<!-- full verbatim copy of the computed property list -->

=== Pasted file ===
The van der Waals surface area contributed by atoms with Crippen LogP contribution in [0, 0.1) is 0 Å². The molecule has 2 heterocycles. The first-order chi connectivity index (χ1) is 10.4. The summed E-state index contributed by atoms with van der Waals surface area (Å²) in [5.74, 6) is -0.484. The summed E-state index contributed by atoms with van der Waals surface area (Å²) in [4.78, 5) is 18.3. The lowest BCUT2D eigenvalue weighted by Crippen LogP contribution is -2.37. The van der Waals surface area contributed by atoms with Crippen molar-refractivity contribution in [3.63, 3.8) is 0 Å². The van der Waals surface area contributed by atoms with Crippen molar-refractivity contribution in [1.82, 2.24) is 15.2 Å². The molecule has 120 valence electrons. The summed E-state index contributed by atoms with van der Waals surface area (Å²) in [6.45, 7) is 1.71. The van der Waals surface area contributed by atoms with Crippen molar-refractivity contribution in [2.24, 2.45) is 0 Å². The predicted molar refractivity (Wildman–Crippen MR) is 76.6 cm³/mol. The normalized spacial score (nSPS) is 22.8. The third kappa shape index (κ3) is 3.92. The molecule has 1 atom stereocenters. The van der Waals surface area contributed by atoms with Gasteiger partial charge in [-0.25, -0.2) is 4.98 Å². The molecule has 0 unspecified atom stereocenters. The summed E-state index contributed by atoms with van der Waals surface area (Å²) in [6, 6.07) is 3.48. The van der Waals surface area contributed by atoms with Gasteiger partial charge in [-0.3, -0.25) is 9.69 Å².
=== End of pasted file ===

The van der Waals surface area contributed by atoms with Crippen LogP contribution in [0, 0.1) is 0 Å². The molecule has 2 heterocycles. The first-order chi connectivity index (χ1) is 10.4. The summed E-state index contributed by atoms with van der Waals surface area (Å²) in [5.74, 6) is -0.484. The summed E-state index contributed by atoms with van der Waals surface area (Å²) in [4.78, 5) is 18.3. The lowest BCUT2D eigenvalue weighted by Crippen LogP contribution is -2.37. The van der Waals surface area contributed by atoms with Crippen molar-refractivity contribution in [3.63, 3.8) is 0 Å². The van der Waals surface area contributed by atoms with Crippen molar-refractivity contribution in [1.82, 2.24) is 15.2 Å². The molecule has 120 valence electrons. The summed E-state index contributed by atoms with van der Waals surface area (Å²) in [6.45, 7) is 1.71. The van der Waals surface area contributed by atoms with Crippen molar-refractivity contribution in [2.24, 2.45) is 0 Å². The predicted molar refractivity (Wildman–Crippen MR) is 76.6 cm³/mol. The normalized spacial score (nSPS) is 22.8. The third kappa shape index (κ3) is 3.92. The molecule has 1 atom stereocenters. The van der Waals surface area contributed by atoms with Gasteiger partial charge in [-0.25, -0.2) is 4.98 Å². The molecule has 0 unspecified atom stereocenters. The summed E-state index contributed by atoms with van der Waals surface area (Å²) in [6, 6.07) is 3.48. The van der Waals surface area contributed by atoms with Gasteiger partial charge in [-0.3, -0.25) is 9.69 Å².